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Conditions or practices conducive to maintaining health and preventing disease, especially through cleanliness.‘poor standards of food hygiene’‘personal hygiene’
cleanliness, personal hygiene, personal cleanliness, purity, sterility, disinfection, sanitation, sanitarinessView synonyms
- ‘This may largely be attributed to more rigorous standards of food hygiene.’
- ‘The defendant and its employees failed to have regard to his health and hygiene.’
- ‘Their standards of food, service, hygiene and comfort are high and most have kids' clubs.’
- ‘I'm sure The Happy Fryer employs the highest standards of food hygiene imaginable.’
- ‘An advertising campaign on personal hygiene would be a very powerful deterrent.’
- ‘The major causes of the first two disorders are poor oral hygiene and faulty food habits.’
- ‘At home I'm being even more careful than usual about food handling and general hygiene.’
- ‘Standards of quality and hygiene can be maintained in a much less restrictive way.’
- ‘However, acne does not come from bad behaviour nor is it a disease of poor hygiene.’
- ‘He also advises that lack of personal hygiene is a major contributor to infection.’
- ‘Cleanliness and hygiene are important to them, but not to the extreme that you might believe.’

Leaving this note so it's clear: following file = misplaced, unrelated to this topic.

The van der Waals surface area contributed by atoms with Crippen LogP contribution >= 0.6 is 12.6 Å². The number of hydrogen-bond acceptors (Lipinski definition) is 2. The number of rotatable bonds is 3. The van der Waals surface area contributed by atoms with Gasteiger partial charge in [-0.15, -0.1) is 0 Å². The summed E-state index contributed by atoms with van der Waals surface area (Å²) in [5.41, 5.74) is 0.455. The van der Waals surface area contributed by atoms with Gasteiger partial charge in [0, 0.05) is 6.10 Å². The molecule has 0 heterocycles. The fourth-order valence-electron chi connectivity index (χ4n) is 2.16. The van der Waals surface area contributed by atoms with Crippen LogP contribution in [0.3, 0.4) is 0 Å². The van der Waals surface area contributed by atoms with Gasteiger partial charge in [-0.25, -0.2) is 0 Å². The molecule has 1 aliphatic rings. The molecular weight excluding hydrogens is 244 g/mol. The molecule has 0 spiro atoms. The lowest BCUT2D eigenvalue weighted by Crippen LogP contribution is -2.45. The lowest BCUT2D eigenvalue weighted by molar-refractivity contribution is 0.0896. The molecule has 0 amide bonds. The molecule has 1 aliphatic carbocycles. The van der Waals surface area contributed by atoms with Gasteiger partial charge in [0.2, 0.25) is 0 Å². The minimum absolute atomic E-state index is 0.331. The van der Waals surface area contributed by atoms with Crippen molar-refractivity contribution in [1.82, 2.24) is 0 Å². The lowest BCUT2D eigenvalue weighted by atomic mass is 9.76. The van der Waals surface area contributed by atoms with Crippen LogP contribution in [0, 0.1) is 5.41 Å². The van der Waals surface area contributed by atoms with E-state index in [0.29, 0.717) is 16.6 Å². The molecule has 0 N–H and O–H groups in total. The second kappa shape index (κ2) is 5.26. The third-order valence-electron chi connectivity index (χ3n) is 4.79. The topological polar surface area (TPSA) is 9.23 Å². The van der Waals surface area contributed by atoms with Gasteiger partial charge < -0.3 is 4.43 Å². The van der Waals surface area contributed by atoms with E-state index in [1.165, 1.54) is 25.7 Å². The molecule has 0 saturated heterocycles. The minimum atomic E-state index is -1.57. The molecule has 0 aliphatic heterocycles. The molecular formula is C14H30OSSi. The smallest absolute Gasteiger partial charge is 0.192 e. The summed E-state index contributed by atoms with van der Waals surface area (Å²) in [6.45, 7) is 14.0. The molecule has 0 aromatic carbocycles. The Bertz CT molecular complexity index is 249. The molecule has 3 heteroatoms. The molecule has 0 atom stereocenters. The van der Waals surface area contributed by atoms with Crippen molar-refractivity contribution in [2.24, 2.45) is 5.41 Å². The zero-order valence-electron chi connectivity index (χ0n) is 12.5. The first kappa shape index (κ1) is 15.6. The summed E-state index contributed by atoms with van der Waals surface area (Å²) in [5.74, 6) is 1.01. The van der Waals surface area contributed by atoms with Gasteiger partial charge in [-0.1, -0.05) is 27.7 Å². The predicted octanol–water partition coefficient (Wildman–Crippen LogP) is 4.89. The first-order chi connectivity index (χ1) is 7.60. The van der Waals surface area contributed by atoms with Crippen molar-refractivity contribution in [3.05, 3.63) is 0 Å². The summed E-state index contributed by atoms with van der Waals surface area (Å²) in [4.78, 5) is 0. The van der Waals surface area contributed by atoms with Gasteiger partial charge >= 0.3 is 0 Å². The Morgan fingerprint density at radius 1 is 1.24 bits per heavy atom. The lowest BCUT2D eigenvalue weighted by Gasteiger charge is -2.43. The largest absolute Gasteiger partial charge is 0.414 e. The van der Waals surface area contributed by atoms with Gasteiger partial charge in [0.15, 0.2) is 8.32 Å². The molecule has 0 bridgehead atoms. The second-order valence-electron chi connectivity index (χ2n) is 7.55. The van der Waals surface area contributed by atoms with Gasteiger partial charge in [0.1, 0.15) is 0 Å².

- ‘For those who can safely use it, an aqueous chlorhexidine mouthwash helps to maintain oral hygiene.’
- ‘The talk, which begins with health and hygiene, naturally leads on to politics.’
- ‘Is there a reason you consider my personal hygiene to be of general interest?’
- ‘The unit also runs training courses, presentations and seminars in food hygiene.’
- ‘From the personal hygiene packs to the food parcels, much that you see on screen is the real thing.’
- ‘It is important to maintain good oral hygiene and to visit your dentist if you have any pain or concerns.’
- ‘Airedale Hospital has received a clean bill of health for its standards of food and hygiene.’
- ‘The spread of these germs and the illnesses they cause can be prevented by practising good food hygiene.’
- ‘Basic personal hygiene and sanitation will take you further than a million doctors.’
Late 16th century: via French from modern Latin hygieina, from Greek hugieinē (tekhnē) ‘(art) of health’, from hugiēs ‘healthy’.
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